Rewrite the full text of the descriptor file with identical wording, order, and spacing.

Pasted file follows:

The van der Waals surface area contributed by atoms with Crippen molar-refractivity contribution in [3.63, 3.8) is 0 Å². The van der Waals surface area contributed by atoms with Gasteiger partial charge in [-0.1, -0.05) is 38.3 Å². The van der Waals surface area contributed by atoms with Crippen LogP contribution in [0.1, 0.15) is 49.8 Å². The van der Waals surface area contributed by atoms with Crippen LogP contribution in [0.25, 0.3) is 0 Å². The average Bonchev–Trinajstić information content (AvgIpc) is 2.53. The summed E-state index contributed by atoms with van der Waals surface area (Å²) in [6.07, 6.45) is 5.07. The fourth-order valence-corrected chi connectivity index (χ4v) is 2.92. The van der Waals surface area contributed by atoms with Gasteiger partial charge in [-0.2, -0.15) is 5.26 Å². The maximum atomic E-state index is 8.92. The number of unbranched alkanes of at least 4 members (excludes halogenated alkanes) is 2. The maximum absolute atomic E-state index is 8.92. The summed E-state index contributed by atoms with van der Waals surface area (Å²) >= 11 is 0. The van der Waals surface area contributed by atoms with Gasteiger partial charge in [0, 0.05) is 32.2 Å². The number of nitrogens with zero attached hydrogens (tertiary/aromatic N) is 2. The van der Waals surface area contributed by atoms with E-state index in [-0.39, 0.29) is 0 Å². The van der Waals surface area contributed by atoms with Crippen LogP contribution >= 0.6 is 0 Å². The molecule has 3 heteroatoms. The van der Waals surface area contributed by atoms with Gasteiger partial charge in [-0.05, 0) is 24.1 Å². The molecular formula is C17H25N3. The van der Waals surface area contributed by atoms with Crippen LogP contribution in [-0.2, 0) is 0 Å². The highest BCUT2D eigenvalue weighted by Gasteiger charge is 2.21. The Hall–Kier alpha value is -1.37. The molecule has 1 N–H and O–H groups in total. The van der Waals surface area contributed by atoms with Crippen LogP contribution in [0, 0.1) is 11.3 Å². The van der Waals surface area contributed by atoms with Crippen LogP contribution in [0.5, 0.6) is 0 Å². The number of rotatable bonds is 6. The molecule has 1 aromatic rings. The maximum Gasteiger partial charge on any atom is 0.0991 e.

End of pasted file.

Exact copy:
The van der Waals surface area contributed by atoms with Crippen molar-refractivity contribution in [3.63, 3.8) is 0 Å². The van der Waals surface area contributed by atoms with Gasteiger partial charge in [-0.1, -0.05) is 38.3 Å². The van der Waals surface area contributed by atoms with Crippen LogP contribution in [0.1, 0.15) is 49.8 Å². The van der Waals surface area contributed by atoms with Crippen LogP contribution in [0.25, 0.3) is 0 Å². The average Bonchev–Trinajstić information content (AvgIpc) is 2.53. The summed E-state index contributed by atoms with van der Waals surface area (Å²) in [6.07, 6.45) is 5.07. The fourth-order valence-corrected chi connectivity index (χ4v) is 2.92. The van der Waals surface area contributed by atoms with Gasteiger partial charge in [-0.2, -0.15) is 5.26 Å². The maximum atomic E-state index is 8.92. The number of unbranched alkanes of at least 4 members (excludes halogenated alkanes) is 2. The maximum absolute atomic E-state index is 8.92. The summed E-state index contributed by atoms with van der Waals surface area (Å²) >= 11 is 0. The van der Waals surface area contributed by atoms with Gasteiger partial charge in [0, 0.05) is 32.2 Å². The number of nitrogens with zero attached hydrogens (tertiary/aromatic N) is 2. The van der Waals surface area contributed by atoms with E-state index in [-0.39, 0.29) is 0 Å². The van der Waals surface area contributed by atoms with Crippen LogP contribution >= 0.6 is 0 Å². The molecule has 3 heteroatoms. The van der Waals surface area contributed by atoms with Gasteiger partial charge in [-0.05, 0) is 24.1 Å². The molecular formula is C17H25N3. The van der Waals surface area contributed by atoms with Crippen LogP contribution in [-0.2, 0) is 0 Å². The highest BCUT2D eigenvalue weighted by Gasteiger charge is 2.21. The Hall–Kier alpha value is -1.37. The molecule has 1 N–H and O–H groups in total. The van der Waals surface area contributed by atoms with Crippen LogP contribution in [0, 0.1) is 11.3 Å². The van der Waals surface area contributed by atoms with Crippen LogP contribution in [0.5, 0.6) is 0 Å². The number of rotatable bonds is 6. The molecule has 1 aromatic rings. The maximum Gasteiger partial charge on any atom is 0.0991 e.